We weren’t even familiar with the hateful symbol’: US Attorney John Bash defends his Mexican-Jewish wife after liberals accuse her of flashing the white power signal at Kavanaugh’s hearing
By Jessa Schroeder For Dailymail.com
02:26 05 Sep 2018, updated 05:04 05 Sep 2018
• US attorney John Bash laid the hammer down on liberals Tuesday after they accused his wife of making an alt-right hand gesture
• Mexican-Jewish Zina Bash was accused of signaling it during Supreme Court nominee Brett Kavanaugh’s hearing
• Her husband slammed the claims and said he nor his wife knew the meaning
• Zina was born in Mexico and her grandparents were survivors of the Holocaust
• Trump’s former associate counsel also called the claims ‘idiotic and sickening’
• He said his family does not take part in hate groups that ‘terrorize and demean’
• John’s wife, a former law clerk for Kavanaugh, has not remarked on the matter
John Bash laid the hammer down on eagle-eyed liberals Tuesday after they accused his wife of making a white supremacist hand gesture during the hearing for Supreme Court nominee Brett Kavanaugh.
The US attorney said on social media neither he nor his Mexican-Jewish wife, Zina Bash, had a clue as to what the hateful signal stood for until she was suddenly chastised on Twitter for allegedly making it.
Zina, who formerly served as a law clerk for Kavanaugh, sat directly behind him at the court hearing with her arms crossed. Her right hand was seemingly positioned in an ‘OK’ sign – which is commonly associated with members of the alt-right.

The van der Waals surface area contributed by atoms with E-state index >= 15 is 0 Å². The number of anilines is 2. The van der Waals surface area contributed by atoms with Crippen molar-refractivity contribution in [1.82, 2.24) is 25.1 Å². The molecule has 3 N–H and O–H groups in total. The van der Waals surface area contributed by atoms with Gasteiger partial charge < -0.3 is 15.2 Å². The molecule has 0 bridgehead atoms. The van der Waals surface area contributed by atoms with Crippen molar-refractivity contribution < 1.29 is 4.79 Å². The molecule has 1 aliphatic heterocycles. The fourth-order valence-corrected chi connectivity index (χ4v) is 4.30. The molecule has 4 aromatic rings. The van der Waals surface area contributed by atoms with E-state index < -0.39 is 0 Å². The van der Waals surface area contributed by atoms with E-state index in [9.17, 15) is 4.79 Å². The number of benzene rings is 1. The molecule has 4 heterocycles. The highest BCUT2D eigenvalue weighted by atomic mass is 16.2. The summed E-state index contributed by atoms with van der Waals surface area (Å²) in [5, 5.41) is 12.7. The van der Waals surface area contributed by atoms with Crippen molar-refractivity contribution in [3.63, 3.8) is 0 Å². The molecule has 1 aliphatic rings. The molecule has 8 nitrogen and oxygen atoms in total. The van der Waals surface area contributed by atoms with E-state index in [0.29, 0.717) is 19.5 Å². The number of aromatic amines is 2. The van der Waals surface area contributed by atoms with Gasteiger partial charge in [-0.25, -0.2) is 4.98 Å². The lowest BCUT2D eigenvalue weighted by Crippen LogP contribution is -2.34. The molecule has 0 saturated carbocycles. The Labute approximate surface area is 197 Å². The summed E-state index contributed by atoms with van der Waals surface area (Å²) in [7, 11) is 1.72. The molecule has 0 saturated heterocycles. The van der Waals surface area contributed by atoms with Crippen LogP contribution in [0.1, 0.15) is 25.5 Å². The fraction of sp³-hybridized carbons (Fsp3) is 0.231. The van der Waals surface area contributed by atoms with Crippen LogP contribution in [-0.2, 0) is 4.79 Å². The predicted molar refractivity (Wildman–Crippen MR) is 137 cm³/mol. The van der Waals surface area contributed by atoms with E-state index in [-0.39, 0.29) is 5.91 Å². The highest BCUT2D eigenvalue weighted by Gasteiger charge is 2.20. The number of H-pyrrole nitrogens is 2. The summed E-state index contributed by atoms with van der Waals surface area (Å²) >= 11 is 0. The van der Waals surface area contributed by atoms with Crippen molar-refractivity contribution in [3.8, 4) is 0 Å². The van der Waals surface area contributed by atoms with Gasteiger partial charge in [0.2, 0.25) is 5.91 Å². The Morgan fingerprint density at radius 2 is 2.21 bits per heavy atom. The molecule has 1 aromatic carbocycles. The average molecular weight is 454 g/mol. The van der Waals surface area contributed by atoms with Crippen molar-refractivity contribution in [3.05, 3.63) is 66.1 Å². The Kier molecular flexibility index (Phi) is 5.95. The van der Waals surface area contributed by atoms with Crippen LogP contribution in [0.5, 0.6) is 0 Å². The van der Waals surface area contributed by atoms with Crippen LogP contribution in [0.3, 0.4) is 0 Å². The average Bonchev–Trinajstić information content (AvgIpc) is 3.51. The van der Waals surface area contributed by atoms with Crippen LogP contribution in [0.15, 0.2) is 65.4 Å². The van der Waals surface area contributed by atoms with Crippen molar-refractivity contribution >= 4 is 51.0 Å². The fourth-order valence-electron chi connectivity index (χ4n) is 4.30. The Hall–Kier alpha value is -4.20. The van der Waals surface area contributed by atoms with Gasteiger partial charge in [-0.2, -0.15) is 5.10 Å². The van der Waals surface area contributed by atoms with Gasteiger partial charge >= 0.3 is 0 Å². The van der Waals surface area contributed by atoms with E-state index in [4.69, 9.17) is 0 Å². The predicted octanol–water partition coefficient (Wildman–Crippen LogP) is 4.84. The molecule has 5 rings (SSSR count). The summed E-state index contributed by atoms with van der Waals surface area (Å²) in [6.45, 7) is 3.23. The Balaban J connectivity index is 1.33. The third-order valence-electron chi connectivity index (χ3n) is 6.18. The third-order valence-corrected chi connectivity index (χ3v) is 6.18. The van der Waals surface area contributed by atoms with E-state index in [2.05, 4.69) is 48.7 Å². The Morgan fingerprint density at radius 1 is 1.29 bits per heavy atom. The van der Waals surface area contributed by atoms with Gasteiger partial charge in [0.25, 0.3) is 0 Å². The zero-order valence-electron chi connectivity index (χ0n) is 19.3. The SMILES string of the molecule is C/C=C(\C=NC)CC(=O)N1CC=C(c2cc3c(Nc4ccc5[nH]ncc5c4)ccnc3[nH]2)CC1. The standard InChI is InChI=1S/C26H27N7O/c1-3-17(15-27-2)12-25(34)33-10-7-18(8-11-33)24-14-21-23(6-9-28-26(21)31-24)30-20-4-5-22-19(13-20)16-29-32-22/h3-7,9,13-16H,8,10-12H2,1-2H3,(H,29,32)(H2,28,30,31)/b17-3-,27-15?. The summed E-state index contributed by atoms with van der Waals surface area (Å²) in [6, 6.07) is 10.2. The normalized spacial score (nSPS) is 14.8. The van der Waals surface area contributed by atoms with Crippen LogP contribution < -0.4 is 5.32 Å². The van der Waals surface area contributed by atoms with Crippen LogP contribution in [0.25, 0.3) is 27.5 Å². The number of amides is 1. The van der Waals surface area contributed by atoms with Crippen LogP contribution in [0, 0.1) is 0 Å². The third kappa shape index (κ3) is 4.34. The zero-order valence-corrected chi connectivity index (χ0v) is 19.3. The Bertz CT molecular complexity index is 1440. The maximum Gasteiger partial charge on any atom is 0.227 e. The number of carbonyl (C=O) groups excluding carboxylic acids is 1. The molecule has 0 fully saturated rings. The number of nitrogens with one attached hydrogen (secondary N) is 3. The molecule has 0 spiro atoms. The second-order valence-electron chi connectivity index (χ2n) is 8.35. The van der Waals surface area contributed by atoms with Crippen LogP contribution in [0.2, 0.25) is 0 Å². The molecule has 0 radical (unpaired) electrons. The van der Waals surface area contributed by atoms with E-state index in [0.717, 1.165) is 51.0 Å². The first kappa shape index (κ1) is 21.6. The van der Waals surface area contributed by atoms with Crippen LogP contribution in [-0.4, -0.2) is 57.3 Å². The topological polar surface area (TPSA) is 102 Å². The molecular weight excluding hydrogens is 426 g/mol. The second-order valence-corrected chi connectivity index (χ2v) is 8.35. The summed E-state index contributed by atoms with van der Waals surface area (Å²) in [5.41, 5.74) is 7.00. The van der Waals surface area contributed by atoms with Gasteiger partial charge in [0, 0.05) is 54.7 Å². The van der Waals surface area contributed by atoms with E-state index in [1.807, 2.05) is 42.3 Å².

Her furious husband later slammed the claims and said they are ‘idiotic and sickening,’ and added he hopes ‘people will clearly condemn’ them.
Brett Kavanaugh’s former law clerk, Zina Bash, is pictured behind the Supreme Court nominee Tuesday at his hearing. She is accused of making an alt-right hand gesture above
Zina’s right hand is seemingly positioned in an ‘OK’ sign, which some claim is on purpose. Her husband called the claims against his Mexican-Jewish wife ‘idiotic and sickening’
The US attorney said neither he nor Zina had a clue as to what the hateful signal stood for until she was chastised for it on Twitter
He wrote in a Twitter statement: ‘The attacks today on my wife are repulsive. Everyone tweeting this vicious conspiracy theory should be ashamed of themselves.
‘We weren’t even familiar with the hateful symbol being attributed to her for the random way she rested her hand during a long hearing.
‘Zina is Mexican on her mother’s side and Jewish on her father’s side. She was born in Mexico. Her grandparents were Holocaust survivors.’
Cato Institute fellow, Ilya Shapiro, also chimed in: ‘My friend Zina Bash, whose father is Polish-American Jew (whose parents escaped the Holocaust) and mother immigrated from Mexico, is not a white supremacist.’